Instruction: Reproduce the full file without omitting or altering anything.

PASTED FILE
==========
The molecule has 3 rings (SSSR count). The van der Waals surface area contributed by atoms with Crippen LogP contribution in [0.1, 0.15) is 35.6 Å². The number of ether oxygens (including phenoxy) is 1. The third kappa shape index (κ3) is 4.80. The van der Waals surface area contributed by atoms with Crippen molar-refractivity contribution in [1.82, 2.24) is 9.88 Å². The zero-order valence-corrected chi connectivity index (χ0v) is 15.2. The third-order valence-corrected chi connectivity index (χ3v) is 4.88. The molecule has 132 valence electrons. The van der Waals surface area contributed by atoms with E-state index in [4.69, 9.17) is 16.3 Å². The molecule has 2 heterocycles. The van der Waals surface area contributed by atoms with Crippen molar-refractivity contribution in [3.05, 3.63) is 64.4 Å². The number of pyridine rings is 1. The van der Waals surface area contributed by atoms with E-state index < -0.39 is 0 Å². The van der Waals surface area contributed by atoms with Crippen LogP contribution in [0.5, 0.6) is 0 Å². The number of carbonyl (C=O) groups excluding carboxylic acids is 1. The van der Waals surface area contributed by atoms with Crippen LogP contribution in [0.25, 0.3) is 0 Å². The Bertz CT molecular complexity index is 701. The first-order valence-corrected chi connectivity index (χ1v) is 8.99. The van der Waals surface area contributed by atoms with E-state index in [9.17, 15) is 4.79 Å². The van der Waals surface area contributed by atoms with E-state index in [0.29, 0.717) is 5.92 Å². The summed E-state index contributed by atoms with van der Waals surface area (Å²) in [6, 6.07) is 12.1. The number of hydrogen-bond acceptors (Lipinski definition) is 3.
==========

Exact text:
The molecule has 3 rings (SSSR count). The van der Waals surface area contributed by atoms with Crippen LogP contribution in [0.1, 0.15) is 35.6 Å². The number of ether oxygens (including phenoxy) is 1. The third kappa shape index (κ3) is 4.80. The van der Waals surface area contributed by atoms with Crippen molar-refractivity contribution in [1.82, 2.24) is 9.88 Å². The zero-order valence-corrected chi connectivity index (χ0v) is 15.2. The third-order valence-corrected chi connectivity index (χ3v) is 4.88. The molecule has 132 valence electrons. The van der Waals surface area contributed by atoms with E-state index in [4.69, 9.17) is 16.3 Å². The molecule has 2 heterocycles. The van der Waals surface area contributed by atoms with Crippen molar-refractivity contribution in [3.05, 3.63) is 64.4 Å². The number of pyridine rings is 1. The van der Waals surface area contributed by atoms with E-state index < -0.39 is 0 Å². The van der Waals surface area contributed by atoms with Crippen LogP contribution in [0.5, 0.6) is 0 Å². The number of carbonyl (C=O) groups excluding carboxylic acids is 1. The van der Waals surface area contributed by atoms with Crippen LogP contribution in [0.25, 0.3) is 0 Å². The Bertz CT molecular complexity index is 701. The first-order valence-corrected chi connectivity index (χ1v) is 8.99. The van der Waals surface area contributed by atoms with E-state index in [9.17, 15) is 4.79 Å². The van der Waals surface area contributed by atoms with E-state index in [0.29, 0.717) is 5.92 Å². The summed E-state index contributed by atoms with van der Waals surface area (Å²) in [6, 6.07) is 12.1. The number of hydrogen-bond acceptors (Lipinski definition) is 3.